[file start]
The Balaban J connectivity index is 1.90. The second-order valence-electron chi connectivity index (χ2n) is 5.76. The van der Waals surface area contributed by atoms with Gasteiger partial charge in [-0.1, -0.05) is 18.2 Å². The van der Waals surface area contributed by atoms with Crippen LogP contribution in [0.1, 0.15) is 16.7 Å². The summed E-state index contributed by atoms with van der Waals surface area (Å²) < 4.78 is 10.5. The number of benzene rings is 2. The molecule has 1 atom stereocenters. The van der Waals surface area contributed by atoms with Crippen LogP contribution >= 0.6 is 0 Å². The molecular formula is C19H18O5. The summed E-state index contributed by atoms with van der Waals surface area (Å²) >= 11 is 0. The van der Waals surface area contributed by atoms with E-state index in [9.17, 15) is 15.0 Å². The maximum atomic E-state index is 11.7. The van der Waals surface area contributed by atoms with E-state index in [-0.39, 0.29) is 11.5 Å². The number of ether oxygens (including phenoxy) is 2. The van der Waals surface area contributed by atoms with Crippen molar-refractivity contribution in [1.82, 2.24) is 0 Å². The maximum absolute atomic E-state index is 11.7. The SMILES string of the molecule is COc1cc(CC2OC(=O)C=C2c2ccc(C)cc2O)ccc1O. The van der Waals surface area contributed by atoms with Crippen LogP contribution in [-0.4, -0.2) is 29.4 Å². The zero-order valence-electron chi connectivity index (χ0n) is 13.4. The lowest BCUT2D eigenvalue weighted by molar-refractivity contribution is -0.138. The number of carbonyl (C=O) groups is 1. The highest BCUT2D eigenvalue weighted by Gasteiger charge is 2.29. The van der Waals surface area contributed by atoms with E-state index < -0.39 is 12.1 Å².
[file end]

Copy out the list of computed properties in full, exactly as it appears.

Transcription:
The Balaban J connectivity index is 1.90. The second-order valence-electron chi connectivity index (χ2n) is 5.76. The van der Waals surface area contributed by atoms with Gasteiger partial charge in [-0.1, -0.05) is 18.2 Å². The van der Waals surface area contributed by atoms with Crippen LogP contribution in [0.1, 0.15) is 16.7 Å². The summed E-state index contributed by atoms with van der Waals surface area (Å²) < 4.78 is 10.5. The number of benzene rings is 2. The molecule has 1 atom stereocenters. The van der Waals surface area contributed by atoms with Crippen LogP contribution >= 0.6 is 0 Å². The molecular formula is C19H18O5. The summed E-state index contributed by atoms with van der Waals surface area (Å²) >= 11 is 0. The van der Waals surface area contributed by atoms with E-state index in [9.17, 15) is 15.0 Å². The maximum atomic E-state index is 11.7. The van der Waals surface area contributed by atoms with E-state index in [-0.39, 0.29) is 11.5 Å². The number of ether oxygens (including phenoxy) is 2. The van der Waals surface area contributed by atoms with Crippen molar-refractivity contribution in [1.82, 2.24) is 0 Å². The maximum absolute atomic E-state index is 11.7. The SMILES string of the molecule is COc1cc(CC2OC(=O)C=C2c2ccc(C)cc2O)ccc1O. The van der Waals surface area contributed by atoms with Crippen LogP contribution in [-0.4, -0.2) is 29.4 Å². The zero-order valence-electron chi connectivity index (χ0n) is 13.4. The lowest BCUT2D eigenvalue weighted by molar-refractivity contribution is -0.138. The number of carbonyl (C=O) groups is 1. The highest BCUT2D eigenvalue weighted by Gasteiger charge is 2.29. The van der Waals surface area contributed by atoms with E-state index < -0.39 is 12.1 Å².